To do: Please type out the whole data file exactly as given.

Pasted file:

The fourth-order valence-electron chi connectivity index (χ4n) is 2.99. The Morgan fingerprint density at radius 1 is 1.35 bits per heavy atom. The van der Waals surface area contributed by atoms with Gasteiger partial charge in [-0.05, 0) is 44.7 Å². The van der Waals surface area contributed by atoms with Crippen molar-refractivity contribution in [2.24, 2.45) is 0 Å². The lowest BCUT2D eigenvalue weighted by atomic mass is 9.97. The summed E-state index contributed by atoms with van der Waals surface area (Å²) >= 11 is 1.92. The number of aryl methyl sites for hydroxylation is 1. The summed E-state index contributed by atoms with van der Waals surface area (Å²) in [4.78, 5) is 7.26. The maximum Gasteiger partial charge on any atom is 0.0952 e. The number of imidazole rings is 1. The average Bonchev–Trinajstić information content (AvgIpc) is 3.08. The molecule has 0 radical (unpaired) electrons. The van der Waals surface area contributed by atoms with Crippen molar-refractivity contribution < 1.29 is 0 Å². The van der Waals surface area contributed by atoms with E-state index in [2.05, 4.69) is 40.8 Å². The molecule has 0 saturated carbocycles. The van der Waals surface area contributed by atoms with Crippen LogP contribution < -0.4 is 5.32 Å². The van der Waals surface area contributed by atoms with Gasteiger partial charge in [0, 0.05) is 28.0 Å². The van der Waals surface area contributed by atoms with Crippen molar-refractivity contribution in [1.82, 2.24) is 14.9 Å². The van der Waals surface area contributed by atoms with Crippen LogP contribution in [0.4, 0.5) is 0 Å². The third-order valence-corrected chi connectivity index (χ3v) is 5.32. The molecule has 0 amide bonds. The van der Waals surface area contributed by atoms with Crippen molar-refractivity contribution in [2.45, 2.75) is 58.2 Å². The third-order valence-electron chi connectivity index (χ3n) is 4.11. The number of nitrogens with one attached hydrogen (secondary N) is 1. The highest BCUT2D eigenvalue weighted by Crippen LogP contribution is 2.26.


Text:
The fourth-order valence-electron chi connectivity index (χ4n) is 2.99. The Morgan fingerprint density at radius 1 is 1.35 bits per heavy atom. The van der Waals surface area contributed by atoms with Gasteiger partial charge in [-0.05, 0) is 44.7 Å². The van der Waals surface area contributed by atoms with Crippen molar-refractivity contribution in [2.24, 2.45) is 0 Å². The lowest BCUT2D eigenvalue weighted by atomic mass is 9.97. The summed E-state index contributed by atoms with van der Waals surface area (Å²) >= 11 is 1.92. The number of aryl methyl sites for hydroxylation is 1. The summed E-state index contributed by atoms with van der Waals surface area (Å²) in [4.78, 5) is 7.26. The maximum Gasteiger partial charge on any atom is 0.0952 e. The number of imidazole rings is 1. The average Bonchev–Trinajstić information content (AvgIpc) is 3.08. The molecule has 0 radical (unpaired) electrons. The van der Waals surface area contributed by atoms with Crippen molar-refractivity contribution < 1.29 is 0 Å². The van der Waals surface area contributed by atoms with E-state index in [2.05, 4.69) is 40.8 Å². The molecule has 0 saturated carbocycles. The van der Waals surface area contributed by atoms with Crippen LogP contribution < -0.4 is 5.32 Å². The van der Waals surface area contributed by atoms with Gasteiger partial charge in [0, 0.05) is 28.0 Å². The van der Waals surface area contributed by atoms with Crippen molar-refractivity contribution in [1.82, 2.24) is 14.9 Å². The van der Waals surface area contributed by atoms with Crippen LogP contribution in [0.4, 0.5) is 0 Å². The third-order valence-corrected chi connectivity index (χ3v) is 5.32. The molecule has 0 amide bonds. The van der Waals surface area contributed by atoms with Crippen molar-refractivity contribution in [2.45, 2.75) is 58.2 Å². The third-order valence-electron chi connectivity index (χ3n) is 4.11. The number of nitrogens with one attached hydrogen (secondary N) is 1. The highest BCUT2D eigenvalue weighted by Crippen LogP contribution is 2.26.